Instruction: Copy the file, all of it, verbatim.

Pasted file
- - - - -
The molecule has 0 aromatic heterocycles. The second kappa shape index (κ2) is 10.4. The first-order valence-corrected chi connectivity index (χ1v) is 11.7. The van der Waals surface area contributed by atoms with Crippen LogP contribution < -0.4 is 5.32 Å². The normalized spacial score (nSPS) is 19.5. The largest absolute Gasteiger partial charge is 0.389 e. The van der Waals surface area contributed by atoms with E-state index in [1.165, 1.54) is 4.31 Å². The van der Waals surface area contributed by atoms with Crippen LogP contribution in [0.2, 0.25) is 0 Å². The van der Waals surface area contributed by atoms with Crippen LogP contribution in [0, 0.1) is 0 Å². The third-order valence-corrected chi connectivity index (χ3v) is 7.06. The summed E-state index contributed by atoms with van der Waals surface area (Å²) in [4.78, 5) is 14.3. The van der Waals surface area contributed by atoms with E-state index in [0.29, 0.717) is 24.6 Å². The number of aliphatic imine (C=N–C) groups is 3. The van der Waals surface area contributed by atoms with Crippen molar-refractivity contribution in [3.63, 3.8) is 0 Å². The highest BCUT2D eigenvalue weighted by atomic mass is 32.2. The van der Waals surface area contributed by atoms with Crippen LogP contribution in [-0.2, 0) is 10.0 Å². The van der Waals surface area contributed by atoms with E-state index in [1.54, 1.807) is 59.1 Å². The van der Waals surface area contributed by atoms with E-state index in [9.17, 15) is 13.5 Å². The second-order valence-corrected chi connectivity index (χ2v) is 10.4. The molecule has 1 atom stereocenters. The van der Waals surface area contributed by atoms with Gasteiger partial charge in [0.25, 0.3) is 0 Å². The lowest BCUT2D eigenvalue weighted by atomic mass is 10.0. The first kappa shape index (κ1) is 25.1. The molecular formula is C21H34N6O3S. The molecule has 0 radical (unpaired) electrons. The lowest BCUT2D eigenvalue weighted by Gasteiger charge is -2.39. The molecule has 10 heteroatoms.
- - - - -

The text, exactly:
The molecule has 0 aromatic heterocycles. The second kappa shape index (κ2) is 10.4. The first-order valence-corrected chi connectivity index (χ1v) is 11.7. The van der Waals surface area contributed by atoms with Crippen LogP contribution < -0.4 is 5.32 Å². The normalized spacial score (nSPS) is 19.5. The largest absolute Gasteiger partial charge is 0.389 e. The van der Waals surface area contributed by atoms with E-state index in [1.165, 1.54) is 4.31 Å². The van der Waals surface area contributed by atoms with Crippen LogP contribution in [0.2, 0.25) is 0 Å². The van der Waals surface area contributed by atoms with Crippen LogP contribution in [0, 0.1) is 0 Å². The third-order valence-corrected chi connectivity index (χ3v) is 7.06. The summed E-state index contributed by atoms with van der Waals surface area (Å²) in [4.78, 5) is 14.3. The van der Waals surface area contributed by atoms with E-state index in [0.29, 0.717) is 24.6 Å². The number of aliphatic imine (C=N–C) groups is 3. The van der Waals surface area contributed by atoms with Crippen molar-refractivity contribution in [3.63, 3.8) is 0 Å². The highest BCUT2D eigenvalue weighted by atomic mass is 32.2. The van der Waals surface area contributed by atoms with Crippen LogP contribution in [-0.2, 0) is 10.0 Å². The van der Waals surface area contributed by atoms with E-state index in [1.54, 1.807) is 59.1 Å². The van der Waals surface area contributed by atoms with E-state index in [9.17, 15) is 13.5 Å². The second-order valence-corrected chi connectivity index (χ2v) is 10.4. The molecule has 1 atom stereocenters. The van der Waals surface area contributed by atoms with Gasteiger partial charge in [0.25, 0.3) is 0 Å². The lowest BCUT2D eigenvalue weighted by atomic mass is 10.0. The first kappa shape index (κ1) is 25.1. The molecular formula is C21H34N6O3S. The molecule has 0 radical (unpaired) electrons. The lowest BCUT2D eigenvalue weighted by Gasteiger charge is -2.39. The molecule has 10 heteroatoms.